by DeWitt Henry

    The hall was clogged with bodies; none of them hers, but who could be sure?
                        --Leonard Michaels

    The hall was clogged with bodies; none of them hers, but who could be sure?  This had all been a terrible mistake and none of it her doing.  Higher powers were at fault, and surely higher powers had no business asking her to solve the problem.
    She had been at that Internal Revenue Service desk, in the lobby of the John Fitzgerald Kennedy Building, Boston, Massachusetts, early in the afternoon of April 14, dutifully attempting, as a good citizen, good mother, good single parent, good employee, and loyal, practicing Catholic that she was and always had been, to have her long form 1040 completed with the help of the IRS itself.  W-2 forms, receipts, medical bills, bank statements and cancelled checks, everything was ready and neatly organized in an accordion file within her capacious straw purse.  They had x-rayed the purse as she stepped through the metal detector, just inside the lobby doors.  She had had to take four different busses to get here, all the way from West Somerville.  She had waited in a line that had had to shuffle and stand for five, ten, thirty minutes, while some baggy pants young so and so, an overbearing, indignant young man, white, but unable to speak English, fought with the clerk behind the desk.  Similar lines snaked towards other clerks, other desks.  She was forty-two years old and in good health.  She worked two different jobs, meter maid for the City of Somerville from 7am. to 3pm every day but Sunday; then from 6pm to midnight every night except Wednesdays, she folded laundry and oversaw the Davis Square Laundromat.  Oh, there was more, much more to her living.  Lives depended on her.  And as she waited, she was lost in thought of these lives: five year old Jamie, with his bad cough; his eight-year-old sister, Wanda Jane, whose birthday was this weekend.  Thinking of the rent.  Thinking of her own father, bedridden in the home.  Standing there feet aching and more and more uncomfortable with her soul's and body's suspension, when the bomb -- it was a bomb -- bloomed everywhere.  When she felt massive force crushing her at once, all over, lifting and rending and then like being pulled inside out, like a rubber glove stripped off the hand, the dry part, pale, inverse, she was herself, substantial, essential and certain, and not in line at all, but hovering, like smoke, but concentrated, like a nebula in space.  And judgment surrounded her.  Not condemning judgment.  Not praising or loving or welcoming.  But indignant and self-perplexed judgment.  What was she doing here?  No words, but the question.  The knowing.  Not her.  This is not her death.  This is absent-minded omniscience.  This is impossible.  And then again, the inside-out, implosion.  And the hall was clogged with bodies; none of them hers, but who could be sure?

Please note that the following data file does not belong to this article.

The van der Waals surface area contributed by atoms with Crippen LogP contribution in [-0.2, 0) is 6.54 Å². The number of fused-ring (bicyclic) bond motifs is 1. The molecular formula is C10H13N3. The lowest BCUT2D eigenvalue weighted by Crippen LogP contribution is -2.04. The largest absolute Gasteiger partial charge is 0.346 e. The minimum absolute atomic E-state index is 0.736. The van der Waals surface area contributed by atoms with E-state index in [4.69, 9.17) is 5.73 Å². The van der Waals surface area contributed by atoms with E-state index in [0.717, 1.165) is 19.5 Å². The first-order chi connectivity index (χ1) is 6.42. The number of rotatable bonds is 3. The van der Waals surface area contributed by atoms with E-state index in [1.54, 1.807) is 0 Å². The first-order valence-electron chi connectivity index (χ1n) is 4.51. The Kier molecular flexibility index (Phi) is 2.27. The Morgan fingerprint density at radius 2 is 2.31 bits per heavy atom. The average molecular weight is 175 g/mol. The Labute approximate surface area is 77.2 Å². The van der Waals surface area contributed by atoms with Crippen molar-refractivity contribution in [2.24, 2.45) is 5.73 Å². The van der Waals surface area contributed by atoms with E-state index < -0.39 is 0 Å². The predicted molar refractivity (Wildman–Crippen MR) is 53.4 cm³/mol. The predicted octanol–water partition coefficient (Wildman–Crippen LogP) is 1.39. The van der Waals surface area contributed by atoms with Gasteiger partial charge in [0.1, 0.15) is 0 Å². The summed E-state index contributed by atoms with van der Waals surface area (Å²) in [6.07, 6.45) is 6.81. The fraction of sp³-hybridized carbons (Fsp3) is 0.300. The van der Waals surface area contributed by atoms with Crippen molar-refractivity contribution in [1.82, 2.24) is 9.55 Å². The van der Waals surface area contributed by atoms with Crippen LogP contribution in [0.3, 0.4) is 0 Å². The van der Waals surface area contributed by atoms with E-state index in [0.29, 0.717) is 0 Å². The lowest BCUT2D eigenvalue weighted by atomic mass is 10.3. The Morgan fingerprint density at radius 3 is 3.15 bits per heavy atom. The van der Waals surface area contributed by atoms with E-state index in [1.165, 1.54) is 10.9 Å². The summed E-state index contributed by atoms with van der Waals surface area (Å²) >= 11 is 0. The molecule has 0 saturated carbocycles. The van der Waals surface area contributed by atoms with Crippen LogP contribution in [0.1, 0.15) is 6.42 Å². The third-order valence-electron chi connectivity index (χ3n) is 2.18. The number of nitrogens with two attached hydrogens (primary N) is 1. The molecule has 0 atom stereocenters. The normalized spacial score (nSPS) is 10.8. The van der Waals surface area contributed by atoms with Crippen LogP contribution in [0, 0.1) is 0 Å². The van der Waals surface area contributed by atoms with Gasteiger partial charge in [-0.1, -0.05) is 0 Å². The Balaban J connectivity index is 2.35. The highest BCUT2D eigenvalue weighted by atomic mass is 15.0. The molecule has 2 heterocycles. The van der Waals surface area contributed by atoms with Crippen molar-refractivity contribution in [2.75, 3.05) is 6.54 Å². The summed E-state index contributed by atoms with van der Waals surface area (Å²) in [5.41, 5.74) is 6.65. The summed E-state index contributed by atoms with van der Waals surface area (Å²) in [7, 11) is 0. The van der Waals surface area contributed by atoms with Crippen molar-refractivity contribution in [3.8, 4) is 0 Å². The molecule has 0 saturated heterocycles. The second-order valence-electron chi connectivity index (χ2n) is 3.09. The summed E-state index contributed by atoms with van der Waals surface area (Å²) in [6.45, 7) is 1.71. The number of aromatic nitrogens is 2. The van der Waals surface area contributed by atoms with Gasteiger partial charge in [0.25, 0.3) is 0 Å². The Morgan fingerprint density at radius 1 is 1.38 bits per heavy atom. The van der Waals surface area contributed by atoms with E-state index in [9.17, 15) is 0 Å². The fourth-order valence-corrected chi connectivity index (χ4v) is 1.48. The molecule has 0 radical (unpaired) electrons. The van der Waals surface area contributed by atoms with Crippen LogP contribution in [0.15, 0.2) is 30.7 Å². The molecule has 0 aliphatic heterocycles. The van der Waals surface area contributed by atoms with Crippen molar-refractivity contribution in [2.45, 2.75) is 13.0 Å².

Bodies sundered, shredded, torn.  Shreds without bodies.  Wetness, stink, and smear.  The shower of sprinklers, pouring.  Bone.  Debris of glass.  Caster from a chair.  Paper, plastic.  Landfill detritus, rubble and dust and guttering fires.  And starting in heaps, heaps like those filling trenches in concentration camps, yet worse, heaps of dismemberment: would be some part intact and recognizable.  Two shoes, red pumps, neatly side by side, as if the feet left to climb into bed.  The gory hand.  The torso, male, shirt torn.  A search, desperate, obliged like a punishment, through lifelessness ripped past shape or meaning.  And if she'd vaporized?  If in that instant, her solid flesh had melted and dissolved?  Or if this unfamiliar leg, round, raw and marbled as a mutton, but perhaps, were hers?  Would she recognize her parts and how?  How to identify your own disfigurement?  Where the scar?  Where the bit of clothing?
    And if she did, as she felt bidden and all her passion craved; if she found this part, forearm or hand, or skull pan like a melon rind, or that; and if she searched and searched, and gathered all.  Or if there, under X, Y, Z, intact she lay, whole, unmarked, as if in sleep.  A sleep deserved.  A sleep denied by all her love and effort to bless life, to give, to serve, praise the Lord, and make him holy.  If there.  Her.  What then?
    Was she to rise?  Eyelids flutter.  Pain flood in.  Her gasp for breath, her cry.  Was she to complete some answer like a harmony?  The one whole flesh, reviving.  Among so many bodies and so many parts.  Like judgment day.  All the broken and diseased, the aged, the maimed.  The poor, the rich, the takers and deceivers.  The righteous.  The millions from the trenches.
    “Your life's a miracle!” the fireman said, g's of amazement, like a rocket's thrust, stretching his beefy face.
    Like that, as if.  Her refund due.